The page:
AMLO’s Son Faces New Developments in Conflict of Interest Scandal

Mexican President Andrés Manuel López Obrador, left, with his oldest son, José Ramón López Beltrán. Photo: Google


After attempting to distance himself from a multinational scandal surrounding his residency in a million-dollar mansion owned by an affiliate of Mexican state-owned oil company Petróleos Mexicanos (Pemex) in Houston, Texas, José Ramón López Beltrán, the son of Mexican President Andrés Manuel López Obrador (AMLO), revealed yet another conflict of the interest in the process of his self-defense, creating yet another layer to López Beltrán’s recent controversies.

In an attempt to justify his living situation, López Beltrán revealed his current employment status working for KEI Partners, an enterprise owned by the children of businessman Daniel Chávez, who has been a close ally to the López Obrador administration and was subsequently appointed as the supervisor of AMLO’s contentious tourism-centric pet-project, the Tren Maya.

As López Beltrán tried dissociating from his home’s ties to a senior executive of Baker Hughes, an oil company with close relations and contracts with Pemex, he instead brought forth concerns about his role working at a company of one of the closest business allies to his father’s federal government.

“It is a company of the children of Daniel Chávez, who helps me as an honorary supervisor of the Tren Maya, but he does not charge anything, nor do we have any business relationship. He does not have any business with the federal government,” said AMLO during his daily morning press conference on Tuesday, Feb. 15, in an attempt to defend his eldest son.

“There is no conflict of interest,” continued the Mexican executive. “He is one of the businessmen who helps us because he wants to support the case of the Tren Maya to finish it.”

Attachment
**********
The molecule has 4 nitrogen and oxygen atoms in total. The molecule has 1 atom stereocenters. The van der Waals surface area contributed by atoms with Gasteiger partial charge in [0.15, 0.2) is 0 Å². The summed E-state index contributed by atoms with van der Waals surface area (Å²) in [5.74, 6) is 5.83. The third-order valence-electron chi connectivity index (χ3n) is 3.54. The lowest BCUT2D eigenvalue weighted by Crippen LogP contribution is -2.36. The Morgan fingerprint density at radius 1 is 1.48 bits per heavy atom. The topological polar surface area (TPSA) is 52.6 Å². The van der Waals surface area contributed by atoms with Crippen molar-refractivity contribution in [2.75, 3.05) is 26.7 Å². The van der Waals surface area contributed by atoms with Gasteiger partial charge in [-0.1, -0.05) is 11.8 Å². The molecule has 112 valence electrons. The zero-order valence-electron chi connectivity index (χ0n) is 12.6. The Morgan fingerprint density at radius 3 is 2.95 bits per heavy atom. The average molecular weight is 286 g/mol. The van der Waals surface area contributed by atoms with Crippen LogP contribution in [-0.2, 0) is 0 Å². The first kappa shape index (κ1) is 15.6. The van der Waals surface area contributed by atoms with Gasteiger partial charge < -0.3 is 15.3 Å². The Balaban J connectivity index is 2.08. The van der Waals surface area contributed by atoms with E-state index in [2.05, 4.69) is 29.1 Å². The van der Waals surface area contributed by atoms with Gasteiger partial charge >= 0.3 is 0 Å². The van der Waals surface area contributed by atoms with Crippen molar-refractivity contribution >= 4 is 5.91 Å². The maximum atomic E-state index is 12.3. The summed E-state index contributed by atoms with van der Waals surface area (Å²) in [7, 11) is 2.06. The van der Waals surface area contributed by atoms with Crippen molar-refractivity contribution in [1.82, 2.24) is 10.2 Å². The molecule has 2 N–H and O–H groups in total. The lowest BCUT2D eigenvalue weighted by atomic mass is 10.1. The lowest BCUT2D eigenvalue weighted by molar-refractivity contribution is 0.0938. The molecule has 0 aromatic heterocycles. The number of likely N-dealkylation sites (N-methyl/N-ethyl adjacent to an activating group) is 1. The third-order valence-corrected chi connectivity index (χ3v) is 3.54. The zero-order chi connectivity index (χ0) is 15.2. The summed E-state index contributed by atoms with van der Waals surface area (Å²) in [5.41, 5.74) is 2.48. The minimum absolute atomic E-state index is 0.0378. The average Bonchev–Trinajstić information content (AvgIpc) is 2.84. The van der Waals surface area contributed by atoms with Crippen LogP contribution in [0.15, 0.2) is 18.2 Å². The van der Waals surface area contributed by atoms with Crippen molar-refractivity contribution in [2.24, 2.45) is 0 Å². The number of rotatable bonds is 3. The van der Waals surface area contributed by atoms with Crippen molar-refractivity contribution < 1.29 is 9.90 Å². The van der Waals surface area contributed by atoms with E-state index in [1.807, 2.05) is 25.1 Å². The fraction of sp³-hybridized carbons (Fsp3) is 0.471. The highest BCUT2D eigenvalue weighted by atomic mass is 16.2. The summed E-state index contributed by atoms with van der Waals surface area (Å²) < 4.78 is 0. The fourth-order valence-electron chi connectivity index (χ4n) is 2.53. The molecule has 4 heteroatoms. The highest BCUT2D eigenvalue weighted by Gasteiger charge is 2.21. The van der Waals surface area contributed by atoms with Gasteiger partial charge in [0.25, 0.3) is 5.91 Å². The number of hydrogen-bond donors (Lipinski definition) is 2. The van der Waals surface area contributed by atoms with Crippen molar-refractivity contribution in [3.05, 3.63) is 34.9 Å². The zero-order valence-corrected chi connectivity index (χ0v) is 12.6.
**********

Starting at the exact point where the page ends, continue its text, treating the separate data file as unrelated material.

However, upon further inspection, it was revealed that Chávez does play a more impactful role in the project’s development than AMLO let on. The Tren Maya is set to pass through land owned by Chávez’s extensive hotel empire, Grupo Vidanta. Likewise, Chávez was the financier behind the donation of a large piece of land in Sonora used for the construction of a mega-solar park, another major project spearheaded by the López Obrador government.

According to the sixth section of the third article of Mexico’s General Law of Administrative Responsibilities, conflict of interest is defined as “possible affectation of the impartial and objective performance of the functions of public servants due to personal, family or business interests,” an umbrella under which López Beltrán’s relationship with the Chávez seems to fall.

“The more they explain, the more they sink themselves,” said opposition National Action Party (PAN) Senator Xóchitl Gálvez as her party’s bench brought concerns surrounding López Beltrán’s repeated issues to the Chamber of Deputies. “This government urgently needs a course to understand what conflict of interest is.”

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